The risk of local recurrence for breast cancers is strongly correlated with the presence of a tumor within 1 to 2 mm of the surgical margin on the excised specimen. Previous experimental and theoretical results suggest that spatially offset Raman spectroscopy (SORS) holds much promise for intraoperative margin analysis. Based on simulation predictions for signal-to-noise ratio differences among varying spatial offsets, a SORS probe with multiple source-detector offsets was designed and tested. It was then employed to acquire spectra from 35 frozen-thawed breast tissue samples in vitro. Spectra from each detector ring were averaged to create a composite spectrum with biochemical information covering the entire range from the tissue surface to ∼2 mm below the surface, and a probabilistic classification scheme was used to classify these composite spectra as "negative" or "positive" margins. This discrimination was performed with 95% sensitivity and 100% specificity, or with 100% positive predictive value and 94% negative predictive value.
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13 MeSH Terms
Matrix sublimation/recrystallization for imaging proteins by mass spectrometry at high spatial resolution.
Yang J, Caprioli RM
(2011) Anal Chem 83: 5728-34
MeSH Terms: Animals, Brain, Brain Chemistry, Chickens, Crystallization, Histological Techniques, Liver, Mice, Proteins, Rats, Sensitivity and Specificity, Spectrometry, Mass, Matrix-Assisted Laser Desorption-Ionization
Show Abstract · Added March 3, 2020
We have employed matrix deposition by sublimation for protein image analysis on tissue sections using a hydration/recrystallization process that produces high-quality MALDI mass spectra and high-spatial-resolution ion images. We systematically investigated different washing protocols, the effect of tissue section thickness, the amount of sublimated matrix per unit area, and different recrystallization conditions. The results show that an organic solvent rinse followed by ethanol/water rinses substantially increased sensitivity for the detection of proteins. Both the thickness of the tissue section and the amount of sinapinic acid sublimated per unit area have optimal ranges for maximal protein signal intensity. Ion images of mouse and rat brain sections at 50, 20, and 10 μm spatial resolution are presented and are correlated with hematoxylin and eosin (H&E)-stained optical images. For targeted analysis, histology-directed imaging can be performed using this protocol where MS analysis and H&E staining are performed on the same section.
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MeSH Terms
Intravital imaging of embryonic and tumor neovasculature using viral nanoparticles.
Leong HS, Steinmetz NF, Ablack A, Destito G, Zijlstra A, Stuhlmann H, Manchester M, Lewis JD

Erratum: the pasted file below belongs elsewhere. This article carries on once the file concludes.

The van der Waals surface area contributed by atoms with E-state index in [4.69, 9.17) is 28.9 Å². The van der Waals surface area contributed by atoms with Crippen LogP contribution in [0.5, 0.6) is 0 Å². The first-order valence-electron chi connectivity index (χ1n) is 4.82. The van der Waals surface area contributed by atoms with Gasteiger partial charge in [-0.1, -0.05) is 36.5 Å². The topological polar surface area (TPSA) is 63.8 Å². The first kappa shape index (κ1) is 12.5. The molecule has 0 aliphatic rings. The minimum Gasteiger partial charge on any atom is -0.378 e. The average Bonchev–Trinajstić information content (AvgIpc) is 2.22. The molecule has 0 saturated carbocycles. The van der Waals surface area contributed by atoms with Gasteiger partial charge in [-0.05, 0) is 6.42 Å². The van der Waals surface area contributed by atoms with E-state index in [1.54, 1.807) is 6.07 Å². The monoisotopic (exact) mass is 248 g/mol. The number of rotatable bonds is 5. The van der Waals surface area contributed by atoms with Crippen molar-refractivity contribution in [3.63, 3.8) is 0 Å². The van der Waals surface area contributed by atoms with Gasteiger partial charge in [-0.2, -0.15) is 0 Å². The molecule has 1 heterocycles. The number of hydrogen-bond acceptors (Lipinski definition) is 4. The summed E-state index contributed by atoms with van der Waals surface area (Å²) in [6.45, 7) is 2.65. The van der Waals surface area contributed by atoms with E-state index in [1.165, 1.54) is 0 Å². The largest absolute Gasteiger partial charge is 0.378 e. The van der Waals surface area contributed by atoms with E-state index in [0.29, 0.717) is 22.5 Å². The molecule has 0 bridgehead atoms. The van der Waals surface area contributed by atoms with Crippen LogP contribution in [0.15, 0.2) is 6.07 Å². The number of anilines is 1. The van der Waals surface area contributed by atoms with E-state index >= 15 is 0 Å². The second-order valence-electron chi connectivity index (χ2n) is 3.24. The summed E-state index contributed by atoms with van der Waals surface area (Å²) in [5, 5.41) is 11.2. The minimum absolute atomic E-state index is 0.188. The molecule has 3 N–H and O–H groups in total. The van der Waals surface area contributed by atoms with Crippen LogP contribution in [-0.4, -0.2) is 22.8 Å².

(2010) Nat Protoc 5: 1406-17
MeSH Terms: Animals, Chickens, Comovirus, Embryo Culture Techniques, Embryo, Mammalian, Embryo, Nonmammalian, Endothelium, Vascular, Fabaceae, Fluorescent Dyes, Mice, Microinjections, Microscopy, Confocal, Microscopy, Fluorescence, Nanoparticles, Nanotechnology, Neoplasms
Show Abstract · Added December 30, 2013
Viral nanoparticles are a novel class of biomolecular agents that take advantage of the natural circulatory and targeting properties of viruses to allow the development of therapeutics, vaccines and imaging tools. We have developed a multivalent nanoparticle platform based on the cowpea mosaic virus (CPMV) that facilitates particle labeling at high density with fluorescent dyes and other functional groups. Compared with other technologies, CPMV-based viral nanoparticles are particularly suited for long-term intravital vascular imaging because of their biocompatibility and retention in the endothelium with minimal side effects. The stable, long-term labeling of the endothelium allows the identification of vasculature undergoing active remodeling in real time. In this study, we describe the synthesis, purification and fluorescent labeling of CPMV nanoparticles, along with their use for imaging of vascular structure and for intravital vascular mapping in developmental and tumor angiogenesis models. Dye-labeled viral nanoparticles can be synthesized and purified in a single day, and imaging studies can be conducted over hours, days or weeks, depending on the application.
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16 MeSH Terms
An initial map of chromosomal segmental copy number variations in the chicken.
Wang X, Nahashon S, Feaster TK, Bohannon-Stewart A, Adefope N
(2010) BMC Genomics 11: 351
MeSH Terms: Animals, Chickens, Chromosomes, DNA Copy Number Variations, Dogs, Female, Genomics, Humans, Male, Mice, Polymerase Chain Reaction, Rats, Reproducibility of Results
Show Abstract · Added October 23, 2013